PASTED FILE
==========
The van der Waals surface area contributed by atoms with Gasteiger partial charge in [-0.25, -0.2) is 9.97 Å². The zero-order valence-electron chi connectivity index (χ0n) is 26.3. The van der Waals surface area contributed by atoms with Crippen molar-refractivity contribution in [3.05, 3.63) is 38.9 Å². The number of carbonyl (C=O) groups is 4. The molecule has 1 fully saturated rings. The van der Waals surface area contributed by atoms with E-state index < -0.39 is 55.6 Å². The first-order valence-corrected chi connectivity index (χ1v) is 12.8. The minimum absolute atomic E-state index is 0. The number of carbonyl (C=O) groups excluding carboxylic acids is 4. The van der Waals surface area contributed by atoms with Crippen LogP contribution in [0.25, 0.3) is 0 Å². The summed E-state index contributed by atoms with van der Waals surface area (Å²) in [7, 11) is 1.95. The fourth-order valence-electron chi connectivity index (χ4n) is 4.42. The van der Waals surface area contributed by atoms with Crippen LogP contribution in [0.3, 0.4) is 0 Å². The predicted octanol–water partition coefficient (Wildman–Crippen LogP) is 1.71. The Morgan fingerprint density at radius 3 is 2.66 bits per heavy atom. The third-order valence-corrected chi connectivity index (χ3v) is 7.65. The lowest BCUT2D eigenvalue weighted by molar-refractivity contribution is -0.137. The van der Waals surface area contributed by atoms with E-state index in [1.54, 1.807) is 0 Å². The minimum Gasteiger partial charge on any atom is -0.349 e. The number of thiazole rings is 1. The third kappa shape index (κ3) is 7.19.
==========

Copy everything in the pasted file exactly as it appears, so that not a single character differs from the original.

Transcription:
The van der Waals surface area contributed by atoms with Gasteiger partial charge in [-0.25, -0.2) is 9.97 Å². The zero-order valence-electron chi connectivity index (χ0n) is 26.3. The van der Waals surface area contributed by atoms with Crippen molar-refractivity contribution in [3.05, 3.63) is 38.9 Å². The number of carbonyl (C=O) groups is 4. The molecule has 1 fully saturated rings. The van der Waals surface area contributed by atoms with E-state index < -0.39 is 55.6 Å². The first-order valence-corrected chi connectivity index (χ1v) is 12.8. The minimum absolute atomic E-state index is 0. The number of carbonyl (C=O) groups excluding carboxylic acids is 4. The van der Waals surface area contributed by atoms with Crippen LogP contribution in [0.25, 0.3) is 0 Å². The summed E-state index contributed by atoms with van der Waals surface area (Å²) in [7, 11) is 1.95. The fourth-order valence-electron chi connectivity index (χ4n) is 4.42. The van der Waals surface area contributed by atoms with Crippen LogP contribution in [0.3, 0.4) is 0 Å². The predicted octanol–water partition coefficient (Wildman–Crippen LogP) is 1.71. The Morgan fingerprint density at radius 3 is 2.66 bits per heavy atom. The third-order valence-corrected chi connectivity index (χ3v) is 7.65. The lowest BCUT2D eigenvalue weighted by molar-refractivity contribution is -0.137. The van der Waals surface area contributed by atoms with E-state index in [1.54, 1.807) is 0 Å². The minimum Gasteiger partial charge on any atom is -0.349 e. The number of thiazole rings is 1. The third kappa shape index (κ3) is 7.19.